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Archive for the ‘IVF information’ tag

Long Island IVF Seminar Thursday Night! Meet Our Team!

By Tracey Minella

September 18th, 2012 at 1:11 pm

Summer’s over. There’s a slight chill in the autumn night air. And you have no plans for Thursday night. That is until now. 

Grab a light sweatshirt and some comfy jeans… maybe even a festive scarf… and come on down to Long Island IVF and meet the team. 

We can really help you get your mind off all the worry that comes with trying to conceive and not succeeding yet. Is there a voice in your head saying there may be a reason why you haven’t gotten pregnant yet…but you keep ignoring it out of fear? 

Well, don’t miss this chance to meet and mingle with the Long Island IVF team this Thursday, September 20, 2012 at 6:30 pm and get all your questions answered! Think about that. Free access to privately pick the brain of a Reproductive Endocrinologist. No co-pay. No check. No cost. Just listen, learn, and then ask your questions in private. 

Spend some time with us learning all about IVF. After all, knowledge is power. We’re a very knowledgeable and approachable group. Still nervous? Bring a friend. 

In fact, we’ll sweeten the pot if you do just that! Grab a friend* and come down to meet some of our team… and we’ll give you a Starbucks card for yourself. 

Can’t get your friends to come with you? Well, you still have US…and we’re the best friends someone suffering from infertility could ask for…we understand AND can help! You’ll get riveting, cutting edge fertility information from some of the most respected doctors, embryologists, and staff members in the reproductive medicine business. You could even make a new friend. 

As if that’s not enough…we’ll have cookies. That’s right. We feed you snacks if you come out in the chilly night air. 

Remember, after you’ve learned everything there is to know about IVF, you can have all your personal questions answered privately right after the speakers wrap up their quick presentations. And the best part is that you don’t even have to be a current patient to come! Just come in off the street. Have an early dinner and come over afterwards. Or swing by after work. 

Have you been trying to conceive without success? Maybe suffered one or more miscarriages? Is your day 3 FSH in the stratosphere? Have other programs told you to give up?  Have they said you’re too heavy to conceive? Do you need info on grant programs and financing? Would you like to hear of contests where you could win great prizes like restaurant certificates and free or discounted infertility services? If so, you really need to come down and meet the some of our professional team.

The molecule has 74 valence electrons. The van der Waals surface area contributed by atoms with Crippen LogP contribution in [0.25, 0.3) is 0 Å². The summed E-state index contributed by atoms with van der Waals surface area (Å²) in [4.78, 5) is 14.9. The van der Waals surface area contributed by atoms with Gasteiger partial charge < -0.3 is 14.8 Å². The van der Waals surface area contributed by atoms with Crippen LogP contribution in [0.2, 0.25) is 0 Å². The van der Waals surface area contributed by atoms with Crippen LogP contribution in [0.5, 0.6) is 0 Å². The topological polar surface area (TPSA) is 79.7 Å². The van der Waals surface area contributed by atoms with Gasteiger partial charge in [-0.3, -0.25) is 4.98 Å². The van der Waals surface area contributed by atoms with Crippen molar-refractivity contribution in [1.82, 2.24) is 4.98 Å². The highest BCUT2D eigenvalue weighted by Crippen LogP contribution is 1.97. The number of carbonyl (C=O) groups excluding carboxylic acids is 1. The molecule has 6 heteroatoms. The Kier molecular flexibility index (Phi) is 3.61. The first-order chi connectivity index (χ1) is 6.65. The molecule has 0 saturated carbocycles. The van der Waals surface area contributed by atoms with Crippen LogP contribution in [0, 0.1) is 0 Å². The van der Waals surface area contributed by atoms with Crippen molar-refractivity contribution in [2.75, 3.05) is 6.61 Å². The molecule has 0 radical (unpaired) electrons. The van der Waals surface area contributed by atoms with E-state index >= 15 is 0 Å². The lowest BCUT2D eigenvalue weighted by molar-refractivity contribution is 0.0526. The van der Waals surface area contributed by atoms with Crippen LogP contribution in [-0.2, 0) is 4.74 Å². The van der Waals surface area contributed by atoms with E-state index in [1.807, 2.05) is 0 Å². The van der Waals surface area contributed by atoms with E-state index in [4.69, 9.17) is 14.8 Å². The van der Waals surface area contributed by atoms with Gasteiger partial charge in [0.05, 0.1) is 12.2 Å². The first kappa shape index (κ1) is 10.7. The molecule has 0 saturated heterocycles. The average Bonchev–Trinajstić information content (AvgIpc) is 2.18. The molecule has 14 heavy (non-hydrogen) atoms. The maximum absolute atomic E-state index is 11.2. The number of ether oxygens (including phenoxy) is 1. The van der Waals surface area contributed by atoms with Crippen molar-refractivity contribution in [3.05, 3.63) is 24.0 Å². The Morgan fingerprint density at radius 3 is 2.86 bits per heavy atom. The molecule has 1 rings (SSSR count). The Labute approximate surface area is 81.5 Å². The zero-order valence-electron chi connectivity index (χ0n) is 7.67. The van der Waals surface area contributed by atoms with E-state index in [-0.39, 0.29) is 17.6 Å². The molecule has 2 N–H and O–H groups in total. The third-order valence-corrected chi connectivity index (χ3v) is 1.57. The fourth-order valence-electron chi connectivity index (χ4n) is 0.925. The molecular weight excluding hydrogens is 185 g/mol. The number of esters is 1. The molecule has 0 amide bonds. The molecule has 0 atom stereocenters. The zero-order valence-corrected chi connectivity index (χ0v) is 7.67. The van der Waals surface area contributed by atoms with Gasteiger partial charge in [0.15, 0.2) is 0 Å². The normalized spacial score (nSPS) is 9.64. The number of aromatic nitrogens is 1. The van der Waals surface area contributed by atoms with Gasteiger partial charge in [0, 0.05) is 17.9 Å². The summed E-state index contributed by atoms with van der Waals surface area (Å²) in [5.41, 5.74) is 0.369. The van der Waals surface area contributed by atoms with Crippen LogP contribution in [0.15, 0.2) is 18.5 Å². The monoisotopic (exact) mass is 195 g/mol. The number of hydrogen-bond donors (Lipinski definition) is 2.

Don’t you owe it to yourself to just check it out? When was the last time you could corner a RE and ask all your questions without them politely dashing out? For free.

 Come on. We’re waiting for you. And your legitimately interested friend*…who, by the way, can’t be a spouse, partner, parent, child, pregnant neighbor, octogenarian, or octomom. (That would be cheating!) 

Seminar begins this Thursday, September 20th at 6:30 pm at: Long Island IVF, 245 Newtown Rd., Suite 300, PLAINVIEW, New York 11803 

We’ll be there ‘til the last question is asked and answered…or we run out of cookies…whichever comes first ;-) Be there. 

Photo credit: =http://www.publicdomainpictures.net/view-image.php?image=5684&picture=cup-of-coffee

 

 

 

 

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The Man’s Role in IVF

By Tracey Minella and David Kreiner MD

February 10th, 2012 at 1:33 pm


What are the man’s responsibilities in IVF? Well, guys can be as involved or detached as they choose. So please choose involved. Yes, it’s scary and overwhelming at first. But everyone’s here to help you and your partner get through this. You really CAN learn to do the injections. I promise. So, be a player, not a spectator.  Not just because it’s the right thing, but because if you choke at the big moment, you may just be forgiven. (Read on for a great tip on taking the stress off of the big moment):